Lisa and I have just returned from Chester, Vermont, where I was fortunate enough to take part in the New Voices 2012 literary festival this past weekend. Organized by Misty Valley Books‘ co-owners Lynne and Bill Reed, the festival invites five writers at the start of their writing careers to Chester for a series of events.
The fun began on Friday night with dinner at Lynne and Bill’s apartment (located above the bookstore) with members of the community and the other four New Voices: Betty Shotton (Liftoff Leadership), Katharine Britton (Her Sister’s Shadow), Naomi Benaron (Running The Rift) and Paul Grossman (The Sleepwalkers). Then we all adjourned to our rooms at the Fullerton Inn, located right next door.
The next morning, we ate breakfast at the Inn and caravanned to the Grafton Ponds Outdoor Center for a few hours of cross-country skiing. After lunch by the fire in the lodge, we drove back to Chester and made our way to the Vermont Institute of Contemporary Arts for a book reading and signing. VTICA is a stunning space, with canvases on every wall and natural light pouring in through skylights, and the Center was filled to capacity for the event. Each writer was introduced by a member of the community, and the five readings were followed by a group Q & A.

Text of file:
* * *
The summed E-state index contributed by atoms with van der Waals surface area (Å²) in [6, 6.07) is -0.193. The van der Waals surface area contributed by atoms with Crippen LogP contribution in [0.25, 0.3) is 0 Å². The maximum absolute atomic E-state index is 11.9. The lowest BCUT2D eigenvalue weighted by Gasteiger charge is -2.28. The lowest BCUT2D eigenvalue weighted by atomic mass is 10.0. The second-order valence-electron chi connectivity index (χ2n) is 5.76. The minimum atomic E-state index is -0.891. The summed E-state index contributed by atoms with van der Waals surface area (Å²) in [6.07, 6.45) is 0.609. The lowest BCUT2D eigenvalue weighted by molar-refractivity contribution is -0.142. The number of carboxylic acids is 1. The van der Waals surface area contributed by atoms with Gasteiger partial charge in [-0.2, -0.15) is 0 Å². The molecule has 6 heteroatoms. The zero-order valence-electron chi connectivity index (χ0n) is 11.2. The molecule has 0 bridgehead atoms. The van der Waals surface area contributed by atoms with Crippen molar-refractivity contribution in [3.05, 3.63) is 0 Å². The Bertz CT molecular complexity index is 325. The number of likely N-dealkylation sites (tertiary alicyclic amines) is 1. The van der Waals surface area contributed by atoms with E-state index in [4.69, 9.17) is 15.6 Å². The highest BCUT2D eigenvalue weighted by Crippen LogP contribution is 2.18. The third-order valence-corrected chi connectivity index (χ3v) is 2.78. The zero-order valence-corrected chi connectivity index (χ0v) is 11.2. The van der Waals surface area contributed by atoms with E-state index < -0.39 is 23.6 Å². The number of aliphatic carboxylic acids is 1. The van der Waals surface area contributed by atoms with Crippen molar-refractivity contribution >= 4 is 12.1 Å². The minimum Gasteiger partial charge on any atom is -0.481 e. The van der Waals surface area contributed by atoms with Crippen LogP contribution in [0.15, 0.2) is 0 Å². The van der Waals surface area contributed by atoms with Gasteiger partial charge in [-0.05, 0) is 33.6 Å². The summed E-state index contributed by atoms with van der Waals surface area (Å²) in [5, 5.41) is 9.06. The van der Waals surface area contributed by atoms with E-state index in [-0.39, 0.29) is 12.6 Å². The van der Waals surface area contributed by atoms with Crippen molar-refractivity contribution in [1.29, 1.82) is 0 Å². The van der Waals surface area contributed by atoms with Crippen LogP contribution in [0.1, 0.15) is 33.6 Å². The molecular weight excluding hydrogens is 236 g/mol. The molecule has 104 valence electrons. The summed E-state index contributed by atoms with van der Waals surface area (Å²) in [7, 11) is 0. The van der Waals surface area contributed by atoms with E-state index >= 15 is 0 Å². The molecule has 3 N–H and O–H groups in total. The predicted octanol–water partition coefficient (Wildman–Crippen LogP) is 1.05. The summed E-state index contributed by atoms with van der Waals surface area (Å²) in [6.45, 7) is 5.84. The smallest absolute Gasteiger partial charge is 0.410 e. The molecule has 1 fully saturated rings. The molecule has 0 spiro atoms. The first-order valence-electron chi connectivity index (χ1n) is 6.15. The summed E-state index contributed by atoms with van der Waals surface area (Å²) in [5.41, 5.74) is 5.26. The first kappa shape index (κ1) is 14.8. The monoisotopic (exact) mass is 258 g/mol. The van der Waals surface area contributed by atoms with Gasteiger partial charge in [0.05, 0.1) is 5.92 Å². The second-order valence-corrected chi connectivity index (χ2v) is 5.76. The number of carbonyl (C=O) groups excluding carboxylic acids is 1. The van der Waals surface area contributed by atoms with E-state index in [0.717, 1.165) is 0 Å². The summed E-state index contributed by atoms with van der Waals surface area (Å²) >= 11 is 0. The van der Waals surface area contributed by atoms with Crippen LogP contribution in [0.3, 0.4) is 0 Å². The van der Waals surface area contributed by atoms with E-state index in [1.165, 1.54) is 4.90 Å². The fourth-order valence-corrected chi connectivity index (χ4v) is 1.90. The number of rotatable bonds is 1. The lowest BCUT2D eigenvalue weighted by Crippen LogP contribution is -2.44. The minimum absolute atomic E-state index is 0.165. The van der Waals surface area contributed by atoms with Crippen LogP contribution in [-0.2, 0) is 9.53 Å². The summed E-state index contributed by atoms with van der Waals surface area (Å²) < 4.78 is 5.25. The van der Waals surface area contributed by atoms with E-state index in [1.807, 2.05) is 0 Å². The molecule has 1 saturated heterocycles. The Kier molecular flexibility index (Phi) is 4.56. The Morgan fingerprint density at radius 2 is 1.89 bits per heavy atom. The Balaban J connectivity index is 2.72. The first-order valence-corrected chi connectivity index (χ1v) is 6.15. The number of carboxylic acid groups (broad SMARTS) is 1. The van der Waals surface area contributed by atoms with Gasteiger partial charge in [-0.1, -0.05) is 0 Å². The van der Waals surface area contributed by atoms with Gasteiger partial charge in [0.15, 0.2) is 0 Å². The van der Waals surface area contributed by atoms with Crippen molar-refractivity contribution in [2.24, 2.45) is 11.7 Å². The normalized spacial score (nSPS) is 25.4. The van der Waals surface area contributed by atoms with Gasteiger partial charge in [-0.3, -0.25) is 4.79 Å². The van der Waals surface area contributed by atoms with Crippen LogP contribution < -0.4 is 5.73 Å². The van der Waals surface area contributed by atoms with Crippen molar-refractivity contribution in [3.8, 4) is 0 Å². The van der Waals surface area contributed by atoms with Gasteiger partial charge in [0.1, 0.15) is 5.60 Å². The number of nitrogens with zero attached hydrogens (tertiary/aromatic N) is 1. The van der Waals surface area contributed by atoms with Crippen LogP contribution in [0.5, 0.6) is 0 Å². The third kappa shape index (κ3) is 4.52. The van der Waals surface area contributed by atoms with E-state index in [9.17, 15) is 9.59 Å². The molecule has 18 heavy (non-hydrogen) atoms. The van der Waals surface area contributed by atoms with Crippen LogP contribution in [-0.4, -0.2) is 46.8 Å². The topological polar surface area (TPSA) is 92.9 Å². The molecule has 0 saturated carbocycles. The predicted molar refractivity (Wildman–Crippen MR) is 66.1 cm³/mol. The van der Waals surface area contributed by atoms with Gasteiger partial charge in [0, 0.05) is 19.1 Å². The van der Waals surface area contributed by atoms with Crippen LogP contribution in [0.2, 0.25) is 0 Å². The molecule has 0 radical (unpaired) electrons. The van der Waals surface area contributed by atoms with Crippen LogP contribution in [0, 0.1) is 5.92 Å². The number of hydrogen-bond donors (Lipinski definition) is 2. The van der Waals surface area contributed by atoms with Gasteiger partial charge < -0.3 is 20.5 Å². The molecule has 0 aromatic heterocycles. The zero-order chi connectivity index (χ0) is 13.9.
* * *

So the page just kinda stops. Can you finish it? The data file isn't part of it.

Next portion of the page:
Before leaving Chester yesterday morning, I stopped by Misty Valley Books to thank Lynne and Bill for orchestrating such a delightful weekend, and for offering so much support to newly-published writers.
In the mid-2000s, when I lived up the street from Porter Square Books, I’d visit the store at least once a week. I’d spend the bulk of my time at the display shelf in the fiction section, where I discovered a lot of great books I wouldn’t know about otherwise.
It was great, therefore, to return to the store for my reading last night and see my book displayed prominently on that very shelf. I was delighted with the turnout for the event, and happy to meet some of the up-and-coming writers in attendance after the Q & A. Thanks so much to Nathan Hasson and everyone at Porter Square Books for hosting this event.
It was a treat to take a walk this morning, buy a copy of The Boston Globe, and see a profile on me and my work in the West section – thanks to Nancy Shohet West for including me in her article on writers living in the Boston suburbs.